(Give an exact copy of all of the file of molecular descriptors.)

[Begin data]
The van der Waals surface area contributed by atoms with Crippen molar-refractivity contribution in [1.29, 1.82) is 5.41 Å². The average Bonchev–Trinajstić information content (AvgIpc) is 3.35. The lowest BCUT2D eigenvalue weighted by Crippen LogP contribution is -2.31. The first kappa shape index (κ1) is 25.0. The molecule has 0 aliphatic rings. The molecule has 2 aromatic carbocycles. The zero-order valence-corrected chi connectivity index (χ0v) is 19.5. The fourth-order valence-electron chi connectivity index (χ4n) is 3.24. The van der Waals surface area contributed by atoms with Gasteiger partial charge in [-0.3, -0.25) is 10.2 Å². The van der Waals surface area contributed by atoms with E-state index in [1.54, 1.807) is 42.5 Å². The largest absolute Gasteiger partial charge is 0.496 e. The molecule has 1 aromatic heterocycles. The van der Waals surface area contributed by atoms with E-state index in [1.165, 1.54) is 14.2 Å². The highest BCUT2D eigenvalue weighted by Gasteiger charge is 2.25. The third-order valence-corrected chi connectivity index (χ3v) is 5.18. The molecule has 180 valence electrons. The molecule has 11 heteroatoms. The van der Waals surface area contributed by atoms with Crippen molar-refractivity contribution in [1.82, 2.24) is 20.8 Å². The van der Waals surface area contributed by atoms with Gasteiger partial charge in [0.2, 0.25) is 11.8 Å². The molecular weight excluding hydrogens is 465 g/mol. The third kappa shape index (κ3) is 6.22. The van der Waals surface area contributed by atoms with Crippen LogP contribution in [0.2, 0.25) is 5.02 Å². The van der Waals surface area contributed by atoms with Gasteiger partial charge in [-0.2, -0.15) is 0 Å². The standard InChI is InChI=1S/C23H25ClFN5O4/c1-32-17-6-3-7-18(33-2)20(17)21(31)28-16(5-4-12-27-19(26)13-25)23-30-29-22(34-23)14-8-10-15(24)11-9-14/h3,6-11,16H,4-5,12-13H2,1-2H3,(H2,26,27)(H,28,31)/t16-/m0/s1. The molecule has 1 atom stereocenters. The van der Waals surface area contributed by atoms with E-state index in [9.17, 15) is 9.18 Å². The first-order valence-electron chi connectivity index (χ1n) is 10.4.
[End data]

The van der Waals surface area contributed by atoms with Crippen molar-refractivity contribution in [1.29, 1.82) is 5.41 Å². The average Bonchev–Trinajstić information content (AvgIpc) is 3.35. The lowest BCUT2D eigenvalue weighted by Crippen LogP contribution is -2.31. The first kappa shape index (κ1) is 25.0. The molecule has 0 aliphatic rings. The molecule has 2 aromatic carbocycles. The zero-order valence-corrected chi connectivity index (χ0v) is 19.5. The fourth-order valence-electron chi connectivity index (χ4n) is 3.24. The van der Waals surface area contributed by atoms with Gasteiger partial charge in [-0.3, -0.25) is 10.2 Å². The van der Waals surface area contributed by atoms with E-state index in [1.54, 1.807) is 42.5 Å². The largest absolute Gasteiger partial charge is 0.496 e. The molecule has 1 aromatic heterocycles. The van der Waals surface area contributed by atoms with E-state index in [1.165, 1.54) is 14.2 Å². The highest BCUT2D eigenvalue weighted by Gasteiger charge is 2.25. The third-order valence-corrected chi connectivity index (χ3v) is 5.18. The molecule has 180 valence electrons. The molecule has 11 heteroatoms. The van der Waals surface area contributed by atoms with Crippen molar-refractivity contribution in [1.82, 2.24) is 20.8 Å². The van der Waals surface area contributed by atoms with Gasteiger partial charge in [0.2, 0.25) is 11.8 Å². The molecular weight excluding hydrogens is 465 g/mol. The third kappa shape index (κ3) is 6.22. The van der Waals surface area contributed by atoms with Crippen LogP contribution in [0.2, 0.25) is 5.02 Å². The van der Waals surface area contributed by atoms with Gasteiger partial charge in [-0.2, -0.15) is 0 Å². The standard InChI is InChI=1S/C23H25ClFN5O4/c1-32-17-6-3-7-18(33-2)20(17)21(31)28-16(5-4-12-27-19(26)13-25)23-30-29-22(34-23)14-8-10-15(24)11-9-14/h3,6-11,16H,4-5,12-13H2,1-2H3,(H2,26,27)(H,28,31)/t16-/m0/s1. The molecule has 1 atom stereocenters. The van der Waals surface area contributed by atoms with E-state index in [9.17, 15) is 9.18 Å². The first-order valence-electron chi connectivity index (χ1n) is 10.4.